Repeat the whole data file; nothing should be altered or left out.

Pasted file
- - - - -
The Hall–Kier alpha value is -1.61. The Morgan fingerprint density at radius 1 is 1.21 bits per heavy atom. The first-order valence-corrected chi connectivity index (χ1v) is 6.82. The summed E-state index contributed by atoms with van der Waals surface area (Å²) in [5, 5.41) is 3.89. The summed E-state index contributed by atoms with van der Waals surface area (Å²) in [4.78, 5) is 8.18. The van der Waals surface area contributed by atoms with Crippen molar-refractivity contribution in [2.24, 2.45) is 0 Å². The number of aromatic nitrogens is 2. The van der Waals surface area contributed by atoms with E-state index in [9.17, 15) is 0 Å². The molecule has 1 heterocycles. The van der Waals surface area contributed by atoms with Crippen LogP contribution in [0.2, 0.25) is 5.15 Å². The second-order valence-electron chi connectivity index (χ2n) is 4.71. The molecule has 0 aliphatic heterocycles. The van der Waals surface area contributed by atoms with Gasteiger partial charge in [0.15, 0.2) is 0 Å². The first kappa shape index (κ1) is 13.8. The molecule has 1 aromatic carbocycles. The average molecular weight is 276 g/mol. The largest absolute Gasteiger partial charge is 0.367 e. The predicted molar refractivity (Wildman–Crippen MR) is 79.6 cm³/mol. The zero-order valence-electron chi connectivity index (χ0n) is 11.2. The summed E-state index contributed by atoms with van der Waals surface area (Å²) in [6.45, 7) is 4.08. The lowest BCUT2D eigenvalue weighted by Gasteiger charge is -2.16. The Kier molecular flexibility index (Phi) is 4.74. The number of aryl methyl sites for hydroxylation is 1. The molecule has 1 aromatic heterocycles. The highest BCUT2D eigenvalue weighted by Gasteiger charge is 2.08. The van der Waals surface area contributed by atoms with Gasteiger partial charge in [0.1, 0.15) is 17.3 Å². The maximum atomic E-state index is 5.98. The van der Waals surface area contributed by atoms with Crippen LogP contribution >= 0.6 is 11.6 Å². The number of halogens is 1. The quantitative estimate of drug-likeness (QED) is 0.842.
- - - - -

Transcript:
The Hall–Kier alpha value is -1.61. The Morgan fingerprint density at radius 1 is 1.21 bits per heavy atom. The first-order valence-corrected chi connectivity index (χ1v) is 6.82. The summed E-state index contributed by atoms with van der Waals surface area (Å²) in [5, 5.41) is 3.89. The summed E-state index contributed by atoms with van der Waals surface area (Å²) in [4.78, 5) is 8.18. The van der Waals surface area contributed by atoms with Crippen molar-refractivity contribution in [2.24, 2.45) is 0 Å². The number of aromatic nitrogens is 2. The van der Waals surface area contributed by atoms with E-state index in [9.17, 15) is 0 Å². The molecule has 1 heterocycles. The van der Waals surface area contributed by atoms with Crippen LogP contribution in [0.2, 0.25) is 5.15 Å². The second-order valence-electron chi connectivity index (χ2n) is 4.71. The molecule has 0 aliphatic heterocycles. The van der Waals surface area contributed by atoms with Gasteiger partial charge in [0.15, 0.2) is 0 Å². The first kappa shape index (κ1) is 13.8. The molecule has 1 aromatic carbocycles. The average molecular weight is 276 g/mol. The largest absolute Gasteiger partial charge is 0.367 e. The predicted molar refractivity (Wildman–Crippen MR) is 79.6 cm³/mol. The zero-order valence-electron chi connectivity index (χ0n) is 11.2. The summed E-state index contributed by atoms with van der Waals surface area (Å²) in [6.45, 7) is 4.08. The lowest BCUT2D eigenvalue weighted by Gasteiger charge is -2.16. The Kier molecular flexibility index (Phi) is 4.74. The number of aryl methyl sites for hydroxylation is 1. The molecule has 1 aromatic heterocycles. The highest BCUT2D eigenvalue weighted by Gasteiger charge is 2.08. The van der Waals surface area contributed by atoms with Gasteiger partial charge in [0.1, 0.15) is 17.3 Å². The maximum atomic E-state index is 5.98. The van der Waals surface area contributed by atoms with Crippen LogP contribution >= 0.6 is 11.6 Å². The number of halogens is 1. The quantitative estimate of drug-likeness (QED) is 0.842.